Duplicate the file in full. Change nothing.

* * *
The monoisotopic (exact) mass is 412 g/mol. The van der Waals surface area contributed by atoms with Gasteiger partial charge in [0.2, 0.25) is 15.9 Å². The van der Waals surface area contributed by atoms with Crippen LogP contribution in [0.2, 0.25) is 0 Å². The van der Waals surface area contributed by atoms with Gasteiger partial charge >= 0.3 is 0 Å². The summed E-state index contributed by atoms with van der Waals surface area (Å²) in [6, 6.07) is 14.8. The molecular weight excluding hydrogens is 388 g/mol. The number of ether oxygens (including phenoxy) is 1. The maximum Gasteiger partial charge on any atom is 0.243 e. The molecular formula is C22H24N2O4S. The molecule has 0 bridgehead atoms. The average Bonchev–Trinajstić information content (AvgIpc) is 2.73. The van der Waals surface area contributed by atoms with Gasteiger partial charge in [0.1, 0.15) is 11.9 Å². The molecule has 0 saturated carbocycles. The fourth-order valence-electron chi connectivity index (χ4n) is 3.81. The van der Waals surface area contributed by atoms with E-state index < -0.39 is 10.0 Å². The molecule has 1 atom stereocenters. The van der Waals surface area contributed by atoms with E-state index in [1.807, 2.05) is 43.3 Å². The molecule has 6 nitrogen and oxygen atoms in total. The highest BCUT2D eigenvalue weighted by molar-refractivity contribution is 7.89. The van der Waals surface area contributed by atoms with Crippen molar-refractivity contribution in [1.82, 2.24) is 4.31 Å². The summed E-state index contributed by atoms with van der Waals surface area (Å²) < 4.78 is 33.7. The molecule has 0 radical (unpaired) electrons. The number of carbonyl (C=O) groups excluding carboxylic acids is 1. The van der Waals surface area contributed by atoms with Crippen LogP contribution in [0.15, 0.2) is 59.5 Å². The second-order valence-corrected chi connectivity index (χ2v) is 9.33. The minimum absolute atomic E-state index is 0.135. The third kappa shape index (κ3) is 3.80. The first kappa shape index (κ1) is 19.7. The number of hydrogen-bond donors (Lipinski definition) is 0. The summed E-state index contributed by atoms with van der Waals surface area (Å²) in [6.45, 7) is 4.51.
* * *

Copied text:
The monoisotopic (exact) mass is 412 g/mol. The van der Waals surface area contributed by atoms with Gasteiger partial charge in [0.2, 0.25) is 15.9 Å². The van der Waals surface area contributed by atoms with Crippen LogP contribution in [0.2, 0.25) is 0 Å². The van der Waals surface area contributed by atoms with Gasteiger partial charge >= 0.3 is 0 Å². The summed E-state index contributed by atoms with van der Waals surface area (Å²) in [6, 6.07) is 14.8. The molecular weight excluding hydrogens is 388 g/mol. The number of ether oxygens (including phenoxy) is 1. The maximum Gasteiger partial charge on any atom is 0.243 e. The molecular formula is C22H24N2O4S. The molecule has 0 bridgehead atoms. The average Bonchev–Trinajstić information content (AvgIpc) is 2.73. The van der Waals surface area contributed by atoms with Gasteiger partial charge in [0.1, 0.15) is 11.9 Å². The molecule has 0 saturated carbocycles. The fourth-order valence-electron chi connectivity index (χ4n) is 3.81. The van der Waals surface area contributed by atoms with E-state index < -0.39 is 10.0 Å². The molecule has 1 atom stereocenters. The van der Waals surface area contributed by atoms with E-state index in [1.807, 2.05) is 43.3 Å². The molecule has 6 nitrogen and oxygen atoms in total. The highest BCUT2D eigenvalue weighted by molar-refractivity contribution is 7.89. The van der Waals surface area contributed by atoms with Crippen molar-refractivity contribution in [1.82, 2.24) is 4.31 Å². The summed E-state index contributed by atoms with van der Waals surface area (Å²) < 4.78 is 33.7. The molecule has 0 radical (unpaired) electrons. The number of carbonyl (C=O) groups excluding carboxylic acids is 1. The van der Waals surface area contributed by atoms with Crippen LogP contribution in [0.15, 0.2) is 59.5 Å². The second-order valence-corrected chi connectivity index (χ2v) is 9.33. The minimum absolute atomic E-state index is 0.135. The third kappa shape index (κ3) is 3.80. The first kappa shape index (κ1) is 19.7. The number of hydrogen-bond donors (Lipinski definition) is 0. The summed E-state index contributed by atoms with van der Waals surface area (Å²) in [6.45, 7) is 4.51.